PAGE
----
Cowboys Play-Calling Debacle Shows Team Won't Win Anytime Soon

Nick KostosContributor IJune 7, 2013

LANDOVER, MD - NOVEMBER 20: Dallas Cowboys owner Jerry Jones (L) shakes hands with head coach Jason Garrett (R) before the start of the Cowboys game against the Washington Redskins at FedExField on November 20, 2011 in Landover, Maryland.  (Photo by Rob Carr/Getty Images)
Rob Carr/Getty Images

This past week, Cowboys owner Jerry Jones finally announced that new offensive coordinator Bill Callahan would be calling the plays for Dallas in 2013, ending a saga that Jones himself began at the Senior Bowl, when he told reporters that head coach Jason Garrett would no longer hold that responsibility.

What an absolute debacle.

This is just the latest Jones-ian episode in Big D that proves the Cowboys, owners of just one playoff victory since 1996, won't be winning big anytime soon.

Don't get it twisted: This is not meant to imply that Garrett is the be-all, end-all of NFL head coaches (he isn't) and his removal from the play-calling role signifies that the Cowboys offense is headed for the toilet (it isn't).

It means that the kind of organizational dysfunction promoted by Jones cannot and will not lead to a culture of winning.

Consider the entire situation as it concerns the play-calling.

Garrett's strength as a coach is his bright offensive mind. His play-calling ability is what made him attractive as a head coaching candidate. Baltimore Ravens owner Steve Bisciotti tried to hire Garrett in 2008 before being rebuffed and ultimately settled on John Harbaugh. (How'd that one turn out?)

Under Garrett's stewardship (2007-present), the Cowboys offense has never finished a season ranked worse than 13th and has cracked the top 10 four out of six seasons. 

However, there's no question that Garrett lacks when it comes to game management. In fact, when it comes to managing critical game situations, an argument could be made that Garrett makes Herm Edwards look like Tom Coughlin.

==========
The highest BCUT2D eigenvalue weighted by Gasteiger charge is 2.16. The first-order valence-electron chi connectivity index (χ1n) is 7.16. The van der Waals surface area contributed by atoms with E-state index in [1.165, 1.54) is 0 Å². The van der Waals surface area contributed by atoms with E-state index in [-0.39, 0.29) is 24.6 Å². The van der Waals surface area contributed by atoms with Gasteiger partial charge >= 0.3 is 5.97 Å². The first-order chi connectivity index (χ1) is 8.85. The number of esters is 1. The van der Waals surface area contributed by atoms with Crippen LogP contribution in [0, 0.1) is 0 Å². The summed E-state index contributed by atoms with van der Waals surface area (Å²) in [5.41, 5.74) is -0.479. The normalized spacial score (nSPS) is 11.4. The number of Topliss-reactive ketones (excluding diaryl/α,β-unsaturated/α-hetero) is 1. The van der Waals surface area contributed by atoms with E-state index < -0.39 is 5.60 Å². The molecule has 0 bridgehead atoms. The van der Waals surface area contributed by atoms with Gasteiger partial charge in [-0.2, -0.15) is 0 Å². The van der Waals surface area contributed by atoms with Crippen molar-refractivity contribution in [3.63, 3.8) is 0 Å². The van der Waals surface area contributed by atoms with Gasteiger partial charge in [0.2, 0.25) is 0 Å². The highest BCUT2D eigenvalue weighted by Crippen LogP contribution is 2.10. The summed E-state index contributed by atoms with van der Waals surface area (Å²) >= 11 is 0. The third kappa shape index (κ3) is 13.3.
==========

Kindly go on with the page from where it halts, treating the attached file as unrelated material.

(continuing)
There are many examples of Garrett's hideous game management.

Consider the inexplicable decision to keep throwing the ball while holding a big lead over the Lions in Week 4 of 2011, which led to a Detroit comeback.

Or what about Week 13 of 2011, when Garrett iced his own kicker in an overtime loss in Arizona?

Then, there was last October in Baltimore, where the Cowboys managed to lose a game despite rushing for 227 yards partly because Garrett bungled the time management as Dallas drove for a potential game-winning field goal.

So, with that said, wouldn't it behoove the Cowboys to hire someone to help Garrett, you know, manage the clock, instead of bringing in someone to call the plays?

And it's not like anyone is going to confuse Callahan with Bill Walsh. Callahan hasn't called plays since his disastrous run as head coach at the University of Nebraska.

Now, Garrett will be left to concentrate on game management, which he has struggled with, and has lost the very responsibility that got him the job in the first place.


Only in Dallas, boys and girls.

This is an outright neutering of Garrett by Jones. If Jones wanted to take away the play-calling from Garrett, why not just fire him? And, if he planned on taking away the play-calling from Garrett but still keeping him as head coach, why not hire a proven success like Norv Turner to call the plays? It makes no sense.

This is why the Cowboys aren't going to win anytime soon: because Jones cannot help himself. He does and says what he wants, which is his right as the team's owner, but his words and deeds oftentimes do much more harm than good.

Look at the issue of Tony Romo's increased involvement in the offensive planning, an idea trumpeted by Jones but one that Garrett threw water on, saying that Romo's role in the game-planning wouldn't be all that different than it already was.

The head coach and owner are not only on different pages, I'm not even sure they're reading the same book. How is this the right way to run a successful NFL franchise?

Garrett, with his team coming off back-to-back 8-8 seasons, is coaching for a job in 2013, despite what Jones says. And Garrett won't be able to employ his best attribute, his play-calling, in an attempt to remain the Cowboys head coach in 2014 and beyond.

Think about it: The team owner has set up the head coach and team to fail. In the National Football League, where there are only 16 games in a season and winning is everything, the Dallas Cowboys are setting themselves up more to miss the playoffs than to make them. It's stunning.

Will Callahan's play-calling be the reason why Garrett inevitably loses his job at some point between now and January? No, it won't. I'm not even saying that Garrett deserves to still be the coach of the Cowboys.

The sad thing is, it won't matter who comes next. The Cowboys could hire an amalgamation of Bill Belichick and Tom Landry, and that coach would have trouble succeeding under the hapless reign of Jones.

That's why this play-calling debacle serves as a microcosm for why the Cowboys aren't going to win big anytime soon.